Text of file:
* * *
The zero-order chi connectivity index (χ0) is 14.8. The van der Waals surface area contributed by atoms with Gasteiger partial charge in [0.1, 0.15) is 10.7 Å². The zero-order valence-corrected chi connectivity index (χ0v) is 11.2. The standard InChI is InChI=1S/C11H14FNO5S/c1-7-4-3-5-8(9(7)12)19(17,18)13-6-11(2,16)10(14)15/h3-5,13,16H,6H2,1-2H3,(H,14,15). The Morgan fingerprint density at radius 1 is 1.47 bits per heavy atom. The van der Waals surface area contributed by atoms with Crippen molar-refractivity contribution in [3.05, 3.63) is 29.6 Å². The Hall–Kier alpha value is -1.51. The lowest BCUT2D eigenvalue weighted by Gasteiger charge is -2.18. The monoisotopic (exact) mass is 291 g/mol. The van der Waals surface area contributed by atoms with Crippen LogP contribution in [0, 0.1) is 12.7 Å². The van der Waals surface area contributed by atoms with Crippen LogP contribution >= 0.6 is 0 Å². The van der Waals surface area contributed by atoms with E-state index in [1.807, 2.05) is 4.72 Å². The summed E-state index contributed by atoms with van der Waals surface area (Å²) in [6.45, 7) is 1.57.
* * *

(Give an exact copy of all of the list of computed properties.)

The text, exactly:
The zero-order chi connectivity index (χ0) is 14.8. The van der Waals surface area contributed by atoms with Gasteiger partial charge in [0.1, 0.15) is 10.7 Å². The zero-order valence-corrected chi connectivity index (χ0v) is 11.2. The standard InChI is InChI=1S/C11H14FNO5S/c1-7-4-3-5-8(9(7)12)19(17,18)13-6-11(2,16)10(14)15/h3-5,13,16H,6H2,1-2H3,(H,14,15). The Morgan fingerprint density at radius 1 is 1.47 bits per heavy atom. The van der Waals surface area contributed by atoms with Crippen molar-refractivity contribution in [3.05, 3.63) is 29.6 Å². The Hall–Kier alpha value is -1.51. The lowest BCUT2D eigenvalue weighted by Gasteiger charge is -2.18. The monoisotopic (exact) mass is 291 g/mol. The van der Waals surface area contributed by atoms with Crippen LogP contribution in [0, 0.1) is 12.7 Å². The van der Waals surface area contributed by atoms with Crippen LogP contribution >= 0.6 is 0 Å². The van der Waals surface area contributed by atoms with E-state index in [1.807, 2.05) is 4.72 Å². The summed E-state index contributed by atoms with van der Waals surface area (Å²) in [6.45, 7) is 1.57.